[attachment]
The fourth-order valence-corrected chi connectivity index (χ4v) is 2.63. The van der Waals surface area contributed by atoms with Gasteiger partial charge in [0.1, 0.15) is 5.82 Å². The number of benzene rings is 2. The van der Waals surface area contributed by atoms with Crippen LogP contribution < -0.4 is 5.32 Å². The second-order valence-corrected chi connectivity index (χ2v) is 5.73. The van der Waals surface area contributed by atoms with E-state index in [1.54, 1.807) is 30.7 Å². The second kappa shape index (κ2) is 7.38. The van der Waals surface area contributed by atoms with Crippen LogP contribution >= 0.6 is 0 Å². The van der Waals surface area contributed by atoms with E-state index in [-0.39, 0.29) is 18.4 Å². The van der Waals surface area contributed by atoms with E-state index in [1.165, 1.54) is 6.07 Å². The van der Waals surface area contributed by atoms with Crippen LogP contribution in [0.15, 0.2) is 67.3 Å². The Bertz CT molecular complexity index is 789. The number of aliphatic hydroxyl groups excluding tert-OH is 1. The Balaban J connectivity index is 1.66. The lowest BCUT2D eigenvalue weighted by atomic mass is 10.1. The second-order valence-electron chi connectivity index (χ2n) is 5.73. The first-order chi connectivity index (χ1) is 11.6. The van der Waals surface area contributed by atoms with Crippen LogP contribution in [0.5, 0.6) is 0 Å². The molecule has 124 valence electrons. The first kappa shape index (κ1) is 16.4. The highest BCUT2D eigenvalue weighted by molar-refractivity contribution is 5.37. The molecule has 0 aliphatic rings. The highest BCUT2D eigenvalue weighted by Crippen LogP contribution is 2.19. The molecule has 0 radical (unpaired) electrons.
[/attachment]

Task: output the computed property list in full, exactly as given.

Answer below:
The fourth-order valence-corrected chi connectivity index (χ4v) is 2.63. The van der Waals surface area contributed by atoms with Gasteiger partial charge in [0.1, 0.15) is 5.82 Å². The number of benzene rings is 2. The van der Waals surface area contributed by atoms with Crippen LogP contribution < -0.4 is 5.32 Å². The second-order valence-corrected chi connectivity index (χ2v) is 5.73. The van der Waals surface area contributed by atoms with E-state index in [1.54, 1.807) is 30.7 Å². The second kappa shape index (κ2) is 7.38. The van der Waals surface area contributed by atoms with Crippen LogP contribution >= 0.6 is 0 Å². The van der Waals surface area contributed by atoms with E-state index in [-0.39, 0.29) is 18.4 Å². The van der Waals surface area contributed by atoms with E-state index in [1.165, 1.54) is 6.07 Å². The van der Waals surface area contributed by atoms with Crippen LogP contribution in [0.15, 0.2) is 67.3 Å². The Bertz CT molecular complexity index is 789. The number of aliphatic hydroxyl groups excluding tert-OH is 1. The Balaban J connectivity index is 1.66. The lowest BCUT2D eigenvalue weighted by atomic mass is 10.1. The second-order valence-electron chi connectivity index (χ2n) is 5.73. The first-order chi connectivity index (χ1) is 11.6. The van der Waals surface area contributed by atoms with Crippen LogP contribution in [0.5, 0.6) is 0 Å². The molecule has 124 valence electrons. The first kappa shape index (κ1) is 16.4. The highest BCUT2D eigenvalue weighted by molar-refractivity contribution is 5.37. The molecule has 0 aliphatic rings. The highest BCUT2D eigenvalue weighted by Crippen LogP contribution is 2.19. The molecule has 0 radical (unpaired) electrons.